Read of these amazing animal superpowers! You won’t believe what these animals are capable of! Hairy frogs that break their own bones to grow hair.
This frog breaks its own bones to grow claws. Also known as the “Horror Frog” or the “Wolverine Frog,” (with good reason), it is located in central Africa. Its name comes from the hair that grows on its sides. It’s actually not really hair but thin skin-like structures that protrude from its body that looks like hair.
But what makes this frog so amazing isn’t its hair. It’s its claws. Its claws are made of bone that it can project through its skin by breaking its toe bones. When the frogs feels threatened or under attack the Frog will push these broken bones out of its feet to produce claws.
As the bone pushes outward, a bone nodule closer to the outside of the foot adds a sharp point to the frogs’ bones making them look and act just like claws. And unlike all other animals with claws, the “Wolverine Frog’s” claws are not covered in a protective coating of keratin. These frogs are attacking with their actual bones. A frog with similar superpowers was also discovered recently in Japan. Known as the Otton Frog, it also conceals a retractable spike for fighting.
Scientists are not certain if the bones ever retract after they have broken through the skin but considering the “Wolverine” frog’s amazing ability, it’s likely that over time the bones recess back into the foot, until they are needed again.
The Mantis Shrimp
It might be tiny, but this little shrimp packs a massive punch. Even though they are only 4 inches long, they are one of the strongest animals in the world. The Mantis shrimp have clubs they use to punch and destroy their prey.
The shrimp has developed a complex muscular structure that actually winds up the shrimp’s punching arm like a spring. When the shrimp are ready to attack, it releases the spring-loaded club with the force of a shot. The punch accelerates over 50 mph with a force of over 330 pounds. That’s up to 2500 times the shrimp’s own weight. Scientists have to keep these shrimp in thick plastic tanks because their punch can easily smash the glass.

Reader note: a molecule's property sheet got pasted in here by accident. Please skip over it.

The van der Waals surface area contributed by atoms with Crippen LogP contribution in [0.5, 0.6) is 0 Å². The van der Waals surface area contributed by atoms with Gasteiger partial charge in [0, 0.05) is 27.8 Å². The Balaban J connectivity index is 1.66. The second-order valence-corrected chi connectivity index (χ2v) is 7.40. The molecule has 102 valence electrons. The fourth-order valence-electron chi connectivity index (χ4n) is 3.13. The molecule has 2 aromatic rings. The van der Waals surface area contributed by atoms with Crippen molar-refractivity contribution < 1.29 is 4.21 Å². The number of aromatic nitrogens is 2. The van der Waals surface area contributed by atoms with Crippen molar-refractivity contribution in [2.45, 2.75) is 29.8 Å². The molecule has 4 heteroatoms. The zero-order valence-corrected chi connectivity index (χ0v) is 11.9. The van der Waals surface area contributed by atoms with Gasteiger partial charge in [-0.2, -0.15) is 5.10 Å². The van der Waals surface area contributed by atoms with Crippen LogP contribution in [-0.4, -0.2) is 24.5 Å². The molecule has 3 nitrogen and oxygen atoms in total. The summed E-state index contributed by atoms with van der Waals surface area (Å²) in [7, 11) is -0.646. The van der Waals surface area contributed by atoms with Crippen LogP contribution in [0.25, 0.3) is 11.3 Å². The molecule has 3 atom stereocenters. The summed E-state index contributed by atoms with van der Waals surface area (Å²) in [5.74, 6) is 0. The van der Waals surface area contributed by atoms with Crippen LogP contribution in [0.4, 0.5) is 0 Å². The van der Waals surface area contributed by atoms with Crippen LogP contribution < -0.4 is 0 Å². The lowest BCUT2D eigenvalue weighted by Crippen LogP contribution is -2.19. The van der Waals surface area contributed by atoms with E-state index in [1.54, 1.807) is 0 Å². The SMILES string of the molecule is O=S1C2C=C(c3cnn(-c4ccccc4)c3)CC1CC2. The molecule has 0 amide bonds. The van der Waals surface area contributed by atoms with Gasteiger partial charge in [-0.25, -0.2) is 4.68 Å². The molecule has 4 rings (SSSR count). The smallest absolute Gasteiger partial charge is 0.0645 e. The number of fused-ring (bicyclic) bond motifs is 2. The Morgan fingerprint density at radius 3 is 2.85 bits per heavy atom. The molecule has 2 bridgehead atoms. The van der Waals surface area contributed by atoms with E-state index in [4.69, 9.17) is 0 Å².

If a person could hit that hard, they could break steel. Besides the actual clubs, the force and speed the shrimp uses to attack create bubbles that are so strong that they act like a shockwave, stunning the prey first then knocking it down. In essence, a Mantis shrimp punch acts and feels like multiple hits, even though it’s just one stroke.
In order to punch that hard without breaking their clubs, mantis shrimp have a special shock absorbent core called a Bou ligand structure. This keeps small cracks from breaking completely and researchers are trying to imitate this structure to design thin, light materials.
The Immortal Jellyfish
Known as the Benjamin Button of the sea, these tiny jellyfish transform from an adult back into a baby and they can do it over and over again. They are barely visible to the human eye, with an adult jelly reaching an average of 4.5mm, about the size of your pinky nail (0.18 inches). What makes this animal so amazing, is the fact that it can live forever.
They can live and die per usual but if they sense some kind of crisis like starvation or physical injury, the immortal jellyfish can transform all of its existing cells into a younger state.
The jellyfish turns itself into a blob, then a polyp colony which is the first stage of jellyfish life. This colony can spawn hundreds of genetically identical jellyfish.
Because of their ability to change their cellular structure, scientists have been studying the tiny jellyfish in hopes of helping people who suffer from cellular disease. This continual cycle of regeneration or self-cloning is what makes the jellyfish, in essence, the only known animal known to live forever.